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Everything posted by crunchee

  1. Nice score! Me likey! Is that an ash body?
  2. Hmmm...maybe that's why he's not selling them anymore? That's one way to make them a collector's item.
  3. The problem with moshing in middle age is that no one can hear you say 'I've fallen, and I can't get up' on the dance floor.
  4. Yup, it'd probably work best with Bare Knuckle pickups too.
  5. I think it's a 'function over form' kind of design.
  6. I was browsing Partscasters on Reverb this evening, saw this seller's icon, so did a bit of digging...turns out he's made these tailpieces in the past, I dunno if he will again or not (I have no affiliation with him, BTW)...but if anybody is curious it looks like he used to be the source for them. Looks like a fun item for putting some added 'punch' in your playing: https://reverb.com/item/3111-mckillop-custom-stop-tailpiece-brass-knuckles
  7. How much better/worse condition is the black Special compared to the red Special? In what ways?
  8. No affiliation. Just in time for The Holidays, if you're looking to piss off your neighbors Todd and Margo even more...or buy 'em as a 'divorce present', and let the soon-to-be-ex-wife worry about selling them. Or they can be your new 'living quarters' when she throws you out: https://www.ebay.com/itm/GIBSON-WALL-OF-SOUND-SPEAKER-HOARD-AMPLIFIERS-750-WATTS-1966-67-TREMOLO-VIBRATO/303226514105?_trkparms=aid%3D555018%26algo%3DPL.SIM%26ao%3D1%26asc%3D20131003132420%26meid%3D5dfab9ced5e34d1b8334f632aae3416b%26pid%3D100005%26rk%3D6%26rkt%3D6%26mehot%3Dpf%26sd%3D174095474607%26itm%3D303226514105%26pmt%3D1%26noa%3D0%26pg%3D2047675&_trksid=p2047675.c100005.m1851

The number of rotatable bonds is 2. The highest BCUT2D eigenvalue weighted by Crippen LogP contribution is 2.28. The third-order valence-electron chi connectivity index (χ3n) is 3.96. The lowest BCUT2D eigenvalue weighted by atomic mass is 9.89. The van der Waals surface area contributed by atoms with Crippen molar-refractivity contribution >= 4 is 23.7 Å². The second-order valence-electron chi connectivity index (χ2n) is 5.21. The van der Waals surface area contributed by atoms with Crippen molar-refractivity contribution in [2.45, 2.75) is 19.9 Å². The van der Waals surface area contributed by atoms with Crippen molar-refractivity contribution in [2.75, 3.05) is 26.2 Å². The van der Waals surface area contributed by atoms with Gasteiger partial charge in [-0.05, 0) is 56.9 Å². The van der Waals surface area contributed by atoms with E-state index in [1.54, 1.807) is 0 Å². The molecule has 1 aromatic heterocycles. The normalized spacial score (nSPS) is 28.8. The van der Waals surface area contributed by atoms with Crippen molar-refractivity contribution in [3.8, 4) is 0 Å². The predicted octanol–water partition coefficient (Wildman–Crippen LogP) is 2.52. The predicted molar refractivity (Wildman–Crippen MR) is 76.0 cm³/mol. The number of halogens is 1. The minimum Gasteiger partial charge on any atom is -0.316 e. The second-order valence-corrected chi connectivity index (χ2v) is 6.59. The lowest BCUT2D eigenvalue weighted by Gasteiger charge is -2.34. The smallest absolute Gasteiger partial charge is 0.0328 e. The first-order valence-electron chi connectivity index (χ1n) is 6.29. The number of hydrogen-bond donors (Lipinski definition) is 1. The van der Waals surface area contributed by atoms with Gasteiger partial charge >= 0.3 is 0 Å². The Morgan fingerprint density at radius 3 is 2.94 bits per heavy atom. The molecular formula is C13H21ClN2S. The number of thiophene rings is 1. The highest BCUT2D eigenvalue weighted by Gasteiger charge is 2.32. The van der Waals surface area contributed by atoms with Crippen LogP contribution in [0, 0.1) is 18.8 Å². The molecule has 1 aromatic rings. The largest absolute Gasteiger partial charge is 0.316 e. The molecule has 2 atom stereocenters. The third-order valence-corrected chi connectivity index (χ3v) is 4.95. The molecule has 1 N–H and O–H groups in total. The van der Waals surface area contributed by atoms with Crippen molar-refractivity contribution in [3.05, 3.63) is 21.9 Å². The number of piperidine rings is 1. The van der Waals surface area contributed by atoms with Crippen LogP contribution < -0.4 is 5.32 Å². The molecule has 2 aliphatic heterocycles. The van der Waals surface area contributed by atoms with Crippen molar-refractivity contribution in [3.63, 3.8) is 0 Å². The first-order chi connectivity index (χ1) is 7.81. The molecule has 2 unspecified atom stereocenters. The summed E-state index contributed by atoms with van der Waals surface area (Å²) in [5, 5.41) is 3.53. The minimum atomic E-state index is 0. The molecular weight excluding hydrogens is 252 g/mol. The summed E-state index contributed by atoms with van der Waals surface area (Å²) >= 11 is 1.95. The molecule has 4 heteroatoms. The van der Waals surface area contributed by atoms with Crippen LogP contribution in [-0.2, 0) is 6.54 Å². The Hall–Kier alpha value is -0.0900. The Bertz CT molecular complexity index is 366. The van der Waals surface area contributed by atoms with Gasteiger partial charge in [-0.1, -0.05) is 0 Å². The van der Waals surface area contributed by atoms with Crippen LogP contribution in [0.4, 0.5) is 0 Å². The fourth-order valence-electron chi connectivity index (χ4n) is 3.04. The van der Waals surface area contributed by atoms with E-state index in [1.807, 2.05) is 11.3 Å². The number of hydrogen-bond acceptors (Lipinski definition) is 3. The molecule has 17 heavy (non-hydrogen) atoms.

9. If you want a P and a J in a Hamer bass, get a 1st Gen Cruisebass. Blitz basses had them, too. Edited to add: Also, I believe 4-string Hamer Chaparral basses had a P-style PU in the neck position, and a bass HB in the bridge position...though by design, a P-Bass PU is humbucking already.
  10. ...and when Specials were under $600, FMs were under $800, and Archtop Customs were under $1200, and you could score the occasional Hamer for Tree Fitty...
  11. Way too pricey for my budget, even if it didn't have a Kahler, which it does.
  12. Gotta love how Bob Wills lets out with 'UGLY! YEAH!' at 2:06. Almost hard to believe how ahead of his time Junior was, playing like this, before he died in a car crash April 15, 1951: https://www.adioslounge.com/get-it-low-the-dirty-guitar-of-junior-barnard/